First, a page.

Monthly Archives: March 2018

Quitting Our Jobs & Plans for the Next Year

People don’t share their dreams often enough. Dreams are what fuel our adventures. They’re what make all the work to get there worth it. We’re happy to share now that in one week we’re quitting our jobs and taking off for a year or more of travel, both sailing and land/air travel.

We’ve had this dream in the works for a while now but weren’t able to share it until we had told our teams at work. The idea is to sail for 6 months, April thru September, and then in October take a Transpacific repositioning cruise on Royal Caribbean (we’ll be taking a boat across the Pacific, just one much larger than ours!) to Sydney, Australia. From Sydney we’ll explore for a while, hopping over to New Zealand and then most likely either SE Asia or South America, getting back to the Seattle area or San Juans in January or February of 2019.

In 2019 spring/summer, we’ll probably do another extended season of Pacific Northwest cruising. To say we’re excited currently would be an understatement – this is such a big life change that we’re a confusing mess of anticipation and anxiety.

Our Sailing Plans / Route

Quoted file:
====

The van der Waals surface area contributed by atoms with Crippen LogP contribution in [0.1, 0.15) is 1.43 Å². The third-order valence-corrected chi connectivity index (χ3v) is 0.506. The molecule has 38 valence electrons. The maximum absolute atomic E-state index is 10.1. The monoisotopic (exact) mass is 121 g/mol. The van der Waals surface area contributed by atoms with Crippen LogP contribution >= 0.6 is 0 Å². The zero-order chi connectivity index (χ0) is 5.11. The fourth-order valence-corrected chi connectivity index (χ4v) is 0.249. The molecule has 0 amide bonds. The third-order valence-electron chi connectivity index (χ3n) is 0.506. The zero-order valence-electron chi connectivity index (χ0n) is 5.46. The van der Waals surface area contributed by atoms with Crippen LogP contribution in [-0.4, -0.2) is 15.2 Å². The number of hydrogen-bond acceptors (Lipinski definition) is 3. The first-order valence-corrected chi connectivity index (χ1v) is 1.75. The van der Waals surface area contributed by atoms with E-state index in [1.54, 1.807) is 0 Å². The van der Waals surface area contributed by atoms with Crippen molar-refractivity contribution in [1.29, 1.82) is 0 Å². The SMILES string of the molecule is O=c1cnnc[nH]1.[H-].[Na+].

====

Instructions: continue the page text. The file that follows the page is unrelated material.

In early April we’ll leave on a relaxed, slow schedule through the San Juans, Gulf Islands, Johnstone, Desolation Sound, Broughtons, and Haida Gwaii (at least 2 weeks there), and then sail down the west coast of Vancouver Island to get back in the San Juans area by late July. Our plan is to finish major passages by August because it typically has little wind, and we’d rather hang out and paddleboard in the San Juans than do a lot of motoring. In early September we may head up to Desolation Sound for a couple weeks.

Very tentative / approximate route

Continue reading

Maintaining an AutoProp Propellor

This post is a bit more technical and more for other sailors interested in propellers. Hopefully it may come in handy someday for those with AutoProps, because there isn’t a whole lot of community info on them that I could find.

We have an AutoProp propeller on our boat. It’s like a MaxProp, which is also a feathering propeller, except that the AutoProp is also dynamically pitching – instead of a fixed, preset pitch, it changes its pitch to match operating conditions.

It’s really a very clever piece of engineering – dynamic pitch means that in theory it’s always at the optimal pitch for our speed and engine power. This mainly applies when motor-sailing (which is pretty common in the Northwest) – our sails can contribute some speed while the AutoProp contributes some as well, but allows our engine to work less hard – meaning lower engine RPMs, saving on fuel but getting the same power as a higher RPM.

Continue reading